rbpd 041416Body cameras are being tested by RBPD’s traffic unit, but Chief Darren McConnell said he’s holding off on adopting general usage. (Photo by John T. Ward. Click to enlarge)


AUTHORITIES_RB-2016-v3Eight months after his department won a grant to purchase body cameras, Red Bank police Chief Darren McConnell says he’s holding off, waiting for improvements in the technology.

Routine use of the cameras is inevitable, McConnell tells redbankgreen. But he’s not a strong believer that they’re necessary, and at present, they’re beyond his budget, even with the free money.

Under a grant announced in December by the state Attorney General, Red Bank was to be one of 176 towns statewide to split $2.5 million to buy an estimated 5,000 cameras and ancillary equipment.

The borough’s share of the pot was about $9,000 under the program, or enough to buy 20 cameras, according to a list published by

But McConnell estimates the true number of cameras his department could buy was half that —  and the grant didn’t cover the bigger expense associated with video: data storage.

The volume of data would be “numerous times” that of the images captured by dashboard cams, which are installed in all patrol vehicles and now costs the town about $30,000 a year.

In addition, RBPD would need 18 body cameras to provide coverage on all shifts, with allowance for cameras not in service while recharging, McConnell said.

“The other issue I have is that the technology is changing rapidly. It’s getting better and better,” McConnell said. Clarity of images is improving, and the field of view keeps widening to include activity that earlier generations of the devices could not capture, he said. That range is now at 140 degrees, up from 90, he said.

“I expect that to improve, but if we buy now, we’re kind of stuck” with technology that will soon be obsolete, McConnell said. “Delaying it for a year I think is for everyone’s benefit, the police officers as well as the public.”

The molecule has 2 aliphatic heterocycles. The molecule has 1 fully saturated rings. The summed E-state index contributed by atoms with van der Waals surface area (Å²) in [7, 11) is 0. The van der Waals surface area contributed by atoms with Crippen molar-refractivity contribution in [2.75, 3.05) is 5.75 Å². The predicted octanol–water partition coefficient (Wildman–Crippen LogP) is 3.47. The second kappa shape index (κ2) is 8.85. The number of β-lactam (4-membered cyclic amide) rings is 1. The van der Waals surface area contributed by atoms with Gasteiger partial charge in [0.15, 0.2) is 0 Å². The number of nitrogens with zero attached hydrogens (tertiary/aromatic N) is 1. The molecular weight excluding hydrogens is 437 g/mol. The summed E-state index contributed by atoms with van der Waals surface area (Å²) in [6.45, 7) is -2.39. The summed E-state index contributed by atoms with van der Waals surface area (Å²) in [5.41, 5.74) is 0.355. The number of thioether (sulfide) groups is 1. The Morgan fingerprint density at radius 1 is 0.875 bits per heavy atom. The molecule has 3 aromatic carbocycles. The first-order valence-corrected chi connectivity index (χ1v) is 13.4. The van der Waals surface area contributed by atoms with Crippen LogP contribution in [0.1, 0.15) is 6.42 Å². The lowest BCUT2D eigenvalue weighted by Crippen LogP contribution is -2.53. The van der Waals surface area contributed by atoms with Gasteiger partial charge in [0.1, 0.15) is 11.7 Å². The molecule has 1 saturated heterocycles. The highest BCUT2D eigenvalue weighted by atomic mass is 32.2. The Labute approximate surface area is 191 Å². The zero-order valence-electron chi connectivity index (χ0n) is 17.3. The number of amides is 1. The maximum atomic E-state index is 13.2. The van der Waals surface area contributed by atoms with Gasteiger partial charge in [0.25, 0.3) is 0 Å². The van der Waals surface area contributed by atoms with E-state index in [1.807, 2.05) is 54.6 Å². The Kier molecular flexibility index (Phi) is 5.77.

McConnell said he has informed Monmouth County, which administers the grant, that he won’t be using the funds.

McConnell also voiced reservations about the Attorney General’s guidelines on body camera usage, which he said require an officer to narrate a voice recording what’s happening when a camera’s not turned on. Subjects have the right to ask police not to record, and unless there’s a compelling reason otherwise, the officer must comply, he said. McConnell said the narration requirement is unrealistic, as it asks a cop to create a verbal record even as he or she is speaking to someone.

The car-mounted dashcams stay on during stops, he said.

The department is using two body cameras on traffic stops to determine how effective they are, how much data they require and more, McConnell said.

McConnell said he has informed Monmouth County, which administers the grant, that he won’t be using the funds.

McConnell’s decision to delay the purchase, he acknowledged, comes at a particularly tender moment in police relations nationally, with numerous examples of questionable or outright criminal behavior by cops caught on video. But body cameras aren’t a panacea, he suggested.

Moreover, they’re a costly reaction to something that has not been a problem here, he said.

Out of the nearly 8,000 traffic stops and 20,000 calls for service logged by borough cops last year, 17 internal affairs cases were generated, McConnell said.

Nine of those were rule infractions that are “generally administrative, and initiated by supervisors or myself,” he said. Two were from citizens complaining about an officer’s demeanor; two concerned deferential treatment; one alleged an improper search, two alleged excessive force, and one was categorized as “other criminal,” an example of which is “someone who alleges money or valuables were missing while in custody,” McConnell said.

Of the eight filed by citizens, six have been cleared by RBPD investigators. The two excessive force allegations, which are handled jointly by the RBPD and the Monmouth County Prosecutor’s office, are still pending, he said.

“I think the perception [of widespread abuses by police] is not the reality,” McConnell said. “We certainly haven’t seen any increase in complaints against our officers.”